As we discussed in our previous blog on user-generated content (UGC), this tactic can be an incredibly powerful way to maximize your reach, influence and exposure. The key to executing a successful UGC strategy lies in understanding and avoiding a few potential pitfalls. Let’s take a look at how we can successfully overcome them for excellent results.
Through social media posts and videos to blogs, podcasts and more, the marketing world is embracing UGC.
Many brands are using it to their advantage by engaging with the content, sharing it through various marketing mediums (think social platforms and email newsletters), and utilizing it in their advertisements.
For all intents and purposes, it almost seems UGC has become a way to harness the power of word of mouth marketing… without needing face-to-face interactions with customers and clients.
Instead, the cultivation of organically (and sometimes paid) created content from real users does the talking for you.
With the impressive amount of UGC benefits, it begs the question: is there downside to UGC? Like any other type of marketing or content creation, there are a few. But with the right action steps, you can strategically overcome these pitfalls to maximize your UGC success.
Possible Downsides of UGC
Most UGC is organically created by users, customers, clients, employees and other brand advocates. This means the creators have most of the control and, as such, companies may occasionally be subject to negative content.
Negative reviews, testimonials, social media posts and blog posts are certainly a risk associated with embracing UGC.
However, while you may instinctively rush to remove the negative content (if you have the opportunity to do so), we recommend if it’s appropriate, that you keep most of it published.
This provides valuable feedback, increases your authenticity and can help amplify the sincerity of positive content. You may possibly learn something about your brand positioning, or product offering.
How to Address Negative UGC
Use negative content as an opportunity to reconnect with your audience. Show them you’re not afraid to listen to customer feedback and acknowledge their user experience. Ask them what you could do better, and make the necessary changes if you feel it’s important to do so.
Being open to negative feedback illustrates to your prospective customers that your brand cares about their well-being and is always willing to improve and learn.
UGC Can Be Anonymous
In some cases, anonymous users or fake profiles may publish negative content, such as comments, reviews and social media posts.
On social media platforms, these people are often labeled as “trolls” and, without context, the content can be harmful. This can put your real, hard-earned reputation and positive content at risk, as it could cause others to second guess its authenticity.
How to Address Anonymously-Posted Content
If this happens, it can sometimes be hard to address because you don’t know who they are or even if they’re a real customer, or user.
While there’s not much you can do about anonymous users or fake profiles posting negative content, you can attempt to verify their identities, reply in a constructive way or create steps to have customers verified before publishing content (this often works best with product or service reviews on your website or an e-commerce platform).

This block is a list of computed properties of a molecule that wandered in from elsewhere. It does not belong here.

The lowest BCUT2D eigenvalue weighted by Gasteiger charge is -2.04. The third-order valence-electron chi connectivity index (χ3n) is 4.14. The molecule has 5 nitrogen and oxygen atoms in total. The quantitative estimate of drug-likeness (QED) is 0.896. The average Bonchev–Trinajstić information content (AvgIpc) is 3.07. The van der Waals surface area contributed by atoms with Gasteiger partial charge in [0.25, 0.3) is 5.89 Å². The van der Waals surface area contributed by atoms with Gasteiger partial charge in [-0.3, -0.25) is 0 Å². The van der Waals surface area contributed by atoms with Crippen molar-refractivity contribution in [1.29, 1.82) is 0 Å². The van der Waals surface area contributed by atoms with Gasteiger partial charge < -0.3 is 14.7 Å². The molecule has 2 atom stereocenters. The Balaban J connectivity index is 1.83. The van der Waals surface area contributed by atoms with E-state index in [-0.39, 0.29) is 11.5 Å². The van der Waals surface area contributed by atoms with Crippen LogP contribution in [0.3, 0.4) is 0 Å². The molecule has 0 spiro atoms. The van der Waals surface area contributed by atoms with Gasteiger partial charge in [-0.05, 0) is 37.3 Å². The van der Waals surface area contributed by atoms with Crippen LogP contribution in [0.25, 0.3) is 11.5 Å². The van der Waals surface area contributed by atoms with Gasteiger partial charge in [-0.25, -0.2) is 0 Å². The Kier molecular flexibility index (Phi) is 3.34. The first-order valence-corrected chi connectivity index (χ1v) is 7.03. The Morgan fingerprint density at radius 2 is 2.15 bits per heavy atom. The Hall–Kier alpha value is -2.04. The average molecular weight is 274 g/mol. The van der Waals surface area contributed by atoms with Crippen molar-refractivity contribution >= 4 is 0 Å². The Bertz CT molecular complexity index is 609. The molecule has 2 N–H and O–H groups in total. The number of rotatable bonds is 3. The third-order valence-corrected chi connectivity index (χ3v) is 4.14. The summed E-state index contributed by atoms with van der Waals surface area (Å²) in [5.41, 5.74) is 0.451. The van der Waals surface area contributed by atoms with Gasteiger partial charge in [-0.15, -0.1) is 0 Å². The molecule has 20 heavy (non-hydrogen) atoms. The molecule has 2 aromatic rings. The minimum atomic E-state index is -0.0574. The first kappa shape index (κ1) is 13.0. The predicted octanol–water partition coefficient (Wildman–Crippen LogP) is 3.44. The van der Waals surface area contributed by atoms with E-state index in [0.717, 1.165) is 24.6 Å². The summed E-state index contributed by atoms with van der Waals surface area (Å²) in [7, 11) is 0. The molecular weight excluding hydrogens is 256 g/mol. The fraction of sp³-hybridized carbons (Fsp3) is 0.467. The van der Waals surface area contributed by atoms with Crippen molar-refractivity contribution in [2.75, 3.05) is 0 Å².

For more information regarding the legalities of removing harmful or damaging content, take a look at this blog from Kohrman Jackson & Krantz.
Monitoring Can Be Time-Consuming
Consistently monitoring UGC can be incredibly time-consuming, especially for large brands with huge audiences that consistently create and provide reviews, testimonials, blogs, social posts and other forms of content.
However, foregoing regular monitoring can be a major oversight, as unaddressed negative content may be left to fester and spread, which could lead to a major PR mess.
How to Optimize UGC Monitoring
You need to keep an eye on your brand’s online presence, activities and audience engagement. In some cases, this may mean hiring a new team member as an online community brand manager.
You’ll find the benefits of content moderation and management far outweigh the cons, as you can keep spam content to a minimum while upholding your brand reputation and authenticity.
UGC is a Legal Labyrinth
As mentioned above, one of the major disadvantages of UGC is that you have little control over what content is being created. This also comes along with several legal issues that you need to be aware of when integrating UGC into your marketing strategy.
Though your brand may be tagged in a social post, associated with specific branded hashtags or featured in customer photos, you do not have the right to use that content as you please. The sole owner of that content rests with its original creator.
How to Navigate UGC Legalities
Before sharing and publishing UGC on your website, social feeds, email newsletters and other forms of marketing mediums, you must obtain explicit permission from the content owner.
This could be as simple as getting a “yes” to the question, “can we share this content on our marketing channels?”
And don’t forget—if you share on social media, it’s best practice to give credit to the original creator. This also benefits your brand by creating a sense of community and inclusion, prompting other customers, users and clients to share their experience.
Amplifying Your Marketing Strategy with UGC
Take your marketing potential to the next level with UGC. The Giant Voices digital marketing team is experienced in helping brands get the most out of UGC, including content moderation and management, implementation and optimization.
Contact us when you’re ready to improve your digital marketing strategies.